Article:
Tecmo is entirely clever in putting the ghosts at the right places. The bosses indeed is terrifying with the ugliness and mutilated figure. They can attack you by other strangling you or by other means or objects. And healing items such as Medicinal Herbs are scarce. Your film also could be running out because you frequently use them against bosses, and again, they’re hard to come by. This sounds like Resident Evil, because certain items are hard to come by.

And there are the puzzles. I’ve been walking around for hours trying to find a way to proceed to the next plot but failed, until I realized that there is a certain sequence that you’ll need to follow. For example, get into this room, then upstairs, examine this door, etc. And some puzzles include keying in particular symbols (which are in, I presume, Japanese) and if you don’t know what to do (if you missed the clues), you’ll need to consult a guide. Most likely you’ll need to.

The implementation of using a mystical antique camera (not the old ones that take hours to take a single picture) is certainly unique, but I doubt it, despite the claims by Tecmo that it’s ‘based on a true story’. Well, maybe the story about a girl called Miku in search of her brother Mafuyu is true but using a camera to capture ghosts? Uh-huh, not likely.

And the thing I’d like to complain is about the speed of Miku running. By walking, you can compare her to a crippled tortoise, and when she’s running (as claimed by Tecmo in the controls section), she seemed more like jogging than anything else. And the ghosts get her easily perhaps because of this miserable reason (the brother Mafuyu too runs about the same speed, when you get to play as him in the prologue), but the ghosts too approach you TOO SLOWLY, but some bosses are pretty fast and has the ability to teleport you around.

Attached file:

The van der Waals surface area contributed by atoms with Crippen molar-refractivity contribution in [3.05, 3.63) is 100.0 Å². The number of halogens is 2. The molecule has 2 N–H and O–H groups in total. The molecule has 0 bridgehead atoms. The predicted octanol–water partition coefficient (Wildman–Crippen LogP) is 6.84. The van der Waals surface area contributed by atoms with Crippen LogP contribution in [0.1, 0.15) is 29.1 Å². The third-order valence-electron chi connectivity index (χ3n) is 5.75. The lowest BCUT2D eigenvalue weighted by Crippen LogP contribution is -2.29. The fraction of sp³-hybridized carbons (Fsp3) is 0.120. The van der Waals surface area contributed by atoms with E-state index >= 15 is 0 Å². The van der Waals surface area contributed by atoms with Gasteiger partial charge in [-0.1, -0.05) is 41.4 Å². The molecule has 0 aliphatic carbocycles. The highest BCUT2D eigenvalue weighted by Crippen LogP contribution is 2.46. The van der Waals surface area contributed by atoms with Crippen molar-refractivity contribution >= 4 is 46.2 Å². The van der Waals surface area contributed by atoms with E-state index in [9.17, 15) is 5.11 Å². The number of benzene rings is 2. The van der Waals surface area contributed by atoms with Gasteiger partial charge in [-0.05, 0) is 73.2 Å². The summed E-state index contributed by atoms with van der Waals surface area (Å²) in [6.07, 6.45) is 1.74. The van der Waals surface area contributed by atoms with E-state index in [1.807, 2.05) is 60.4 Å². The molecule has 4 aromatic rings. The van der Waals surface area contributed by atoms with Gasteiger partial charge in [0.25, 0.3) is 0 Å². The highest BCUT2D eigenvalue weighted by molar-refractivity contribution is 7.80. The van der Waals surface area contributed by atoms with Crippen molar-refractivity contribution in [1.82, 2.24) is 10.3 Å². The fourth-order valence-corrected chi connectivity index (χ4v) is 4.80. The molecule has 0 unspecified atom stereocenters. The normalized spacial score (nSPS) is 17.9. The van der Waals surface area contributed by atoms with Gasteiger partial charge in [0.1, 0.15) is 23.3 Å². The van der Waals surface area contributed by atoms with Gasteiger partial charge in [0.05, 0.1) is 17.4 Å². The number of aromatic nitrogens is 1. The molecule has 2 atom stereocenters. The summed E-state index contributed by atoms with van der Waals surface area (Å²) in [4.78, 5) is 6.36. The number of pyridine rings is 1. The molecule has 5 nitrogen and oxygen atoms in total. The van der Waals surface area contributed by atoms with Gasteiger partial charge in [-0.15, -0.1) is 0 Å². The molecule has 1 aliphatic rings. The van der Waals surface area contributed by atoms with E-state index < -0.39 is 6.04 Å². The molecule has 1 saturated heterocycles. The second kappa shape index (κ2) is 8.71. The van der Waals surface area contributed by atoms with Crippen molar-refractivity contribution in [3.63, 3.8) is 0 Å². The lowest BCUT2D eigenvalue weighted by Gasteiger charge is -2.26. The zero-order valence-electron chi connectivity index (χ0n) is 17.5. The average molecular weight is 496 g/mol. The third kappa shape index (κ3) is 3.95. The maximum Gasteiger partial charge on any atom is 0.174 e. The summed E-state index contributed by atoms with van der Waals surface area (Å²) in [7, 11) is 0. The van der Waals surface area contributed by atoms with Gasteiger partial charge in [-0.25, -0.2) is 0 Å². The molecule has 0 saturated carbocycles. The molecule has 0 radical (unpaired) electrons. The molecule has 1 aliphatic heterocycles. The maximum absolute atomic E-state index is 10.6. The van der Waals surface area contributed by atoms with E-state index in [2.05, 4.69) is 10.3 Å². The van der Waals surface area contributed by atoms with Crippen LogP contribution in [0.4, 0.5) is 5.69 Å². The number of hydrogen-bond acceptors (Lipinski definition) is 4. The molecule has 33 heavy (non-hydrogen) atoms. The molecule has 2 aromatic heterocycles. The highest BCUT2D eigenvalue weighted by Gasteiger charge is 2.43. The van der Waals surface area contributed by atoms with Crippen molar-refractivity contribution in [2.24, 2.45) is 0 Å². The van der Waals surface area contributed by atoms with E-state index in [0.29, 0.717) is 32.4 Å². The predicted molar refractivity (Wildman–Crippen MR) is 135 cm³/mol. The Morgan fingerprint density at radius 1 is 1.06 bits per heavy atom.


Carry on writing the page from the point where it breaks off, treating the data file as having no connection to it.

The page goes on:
There are also random ghosts, plenty more to come if you proceed further, and there are even random bosses. Well, yeah, sounds frightening.

Replay Value – 7.9
Would you ever play this game again? Not me, definitely. There are several modes and another ending to unlock, but when you see the requirements, I’m not going to do all that – playing the game all over again, using the Hard difficulty. As if the Normal mode is not frustrating enough.

Overall – 9.3
Other than being the horror of all horror games, this game is also a puzzle of all other puzzle games. Maybe the frightening scenes will deter you, but the story gets more interesting as you go on. Stories about horrible occults and rituals that caused innocent deaths are pretty well okay. Shall I tell you about a situation that happens to me once where after watching my friend playing this game, I saw a boy staring at me and a body due to my over-imaginative mind? Nah, maybe not; that might deter you from ever getting this game.

Rating:   4.5 - Outstanding